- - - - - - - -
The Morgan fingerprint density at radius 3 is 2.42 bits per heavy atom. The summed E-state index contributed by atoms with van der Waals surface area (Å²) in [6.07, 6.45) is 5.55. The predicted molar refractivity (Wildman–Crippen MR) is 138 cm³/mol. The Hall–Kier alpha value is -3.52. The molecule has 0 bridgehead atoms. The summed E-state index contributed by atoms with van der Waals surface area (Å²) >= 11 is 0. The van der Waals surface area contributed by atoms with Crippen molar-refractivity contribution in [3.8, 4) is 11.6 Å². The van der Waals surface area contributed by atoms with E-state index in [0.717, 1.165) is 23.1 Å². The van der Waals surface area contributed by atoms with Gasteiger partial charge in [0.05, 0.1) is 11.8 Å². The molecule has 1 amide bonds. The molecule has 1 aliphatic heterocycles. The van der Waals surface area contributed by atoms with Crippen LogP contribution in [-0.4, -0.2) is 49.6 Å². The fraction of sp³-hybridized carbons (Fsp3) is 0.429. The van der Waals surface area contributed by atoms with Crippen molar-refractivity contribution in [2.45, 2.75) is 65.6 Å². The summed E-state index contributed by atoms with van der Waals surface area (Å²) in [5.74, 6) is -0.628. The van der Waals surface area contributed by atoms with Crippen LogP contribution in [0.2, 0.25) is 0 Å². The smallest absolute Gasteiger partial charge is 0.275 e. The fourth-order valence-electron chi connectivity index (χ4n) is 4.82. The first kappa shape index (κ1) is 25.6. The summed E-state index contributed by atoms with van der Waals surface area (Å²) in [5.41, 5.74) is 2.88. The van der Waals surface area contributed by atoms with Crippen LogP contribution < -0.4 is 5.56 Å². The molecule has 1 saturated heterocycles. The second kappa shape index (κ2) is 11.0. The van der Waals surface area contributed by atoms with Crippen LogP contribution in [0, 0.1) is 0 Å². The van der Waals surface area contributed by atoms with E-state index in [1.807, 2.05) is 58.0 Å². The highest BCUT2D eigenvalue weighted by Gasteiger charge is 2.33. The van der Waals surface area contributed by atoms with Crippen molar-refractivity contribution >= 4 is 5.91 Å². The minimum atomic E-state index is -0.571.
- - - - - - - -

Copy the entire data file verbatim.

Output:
The Morgan fingerprint density at radius 3 is 2.42 bits per heavy atom. The summed E-state index contributed by atoms with van der Waals surface area (Å²) in [6.07, 6.45) is 5.55. The predicted molar refractivity (Wildman–Crippen MR) is 138 cm³/mol. The Hall–Kier alpha value is -3.52. The molecule has 0 bridgehead atoms. The summed E-state index contributed by atoms with van der Waals surface area (Å²) >= 11 is 0. The van der Waals surface area contributed by atoms with Crippen molar-refractivity contribution in [3.8, 4) is 11.6 Å². The van der Waals surface area contributed by atoms with E-state index in [0.717, 1.165) is 23.1 Å². The van der Waals surface area contributed by atoms with Gasteiger partial charge in [0.05, 0.1) is 11.8 Å². The molecule has 1 amide bonds. The molecule has 1 aliphatic heterocycles. The van der Waals surface area contributed by atoms with Crippen LogP contribution in [-0.4, -0.2) is 49.6 Å². The fraction of sp³-hybridized carbons (Fsp3) is 0.429. The van der Waals surface area contributed by atoms with Crippen molar-refractivity contribution in [2.45, 2.75) is 65.6 Å². The summed E-state index contributed by atoms with van der Waals surface area (Å²) in [5.74, 6) is -0.628. The van der Waals surface area contributed by atoms with Crippen LogP contribution in [0.2, 0.25) is 0 Å². The smallest absolute Gasteiger partial charge is 0.275 e. The fourth-order valence-electron chi connectivity index (χ4n) is 4.82. The first kappa shape index (κ1) is 25.6. The summed E-state index contributed by atoms with van der Waals surface area (Å²) in [5.41, 5.74) is 2.88. The van der Waals surface area contributed by atoms with Crippen LogP contribution < -0.4 is 5.56 Å². The molecule has 1 saturated heterocycles. The second kappa shape index (κ2) is 11.0. The van der Waals surface area contributed by atoms with Crippen LogP contribution in [0, 0.1) is 0 Å². The van der Waals surface area contributed by atoms with E-state index in [1.807, 2.05) is 58.0 Å². The highest BCUT2D eigenvalue weighted by Gasteiger charge is 2.33. The van der Waals surface area contributed by atoms with Crippen molar-refractivity contribution >= 4 is 5.91 Å². The minimum atomic E-state index is -0.571.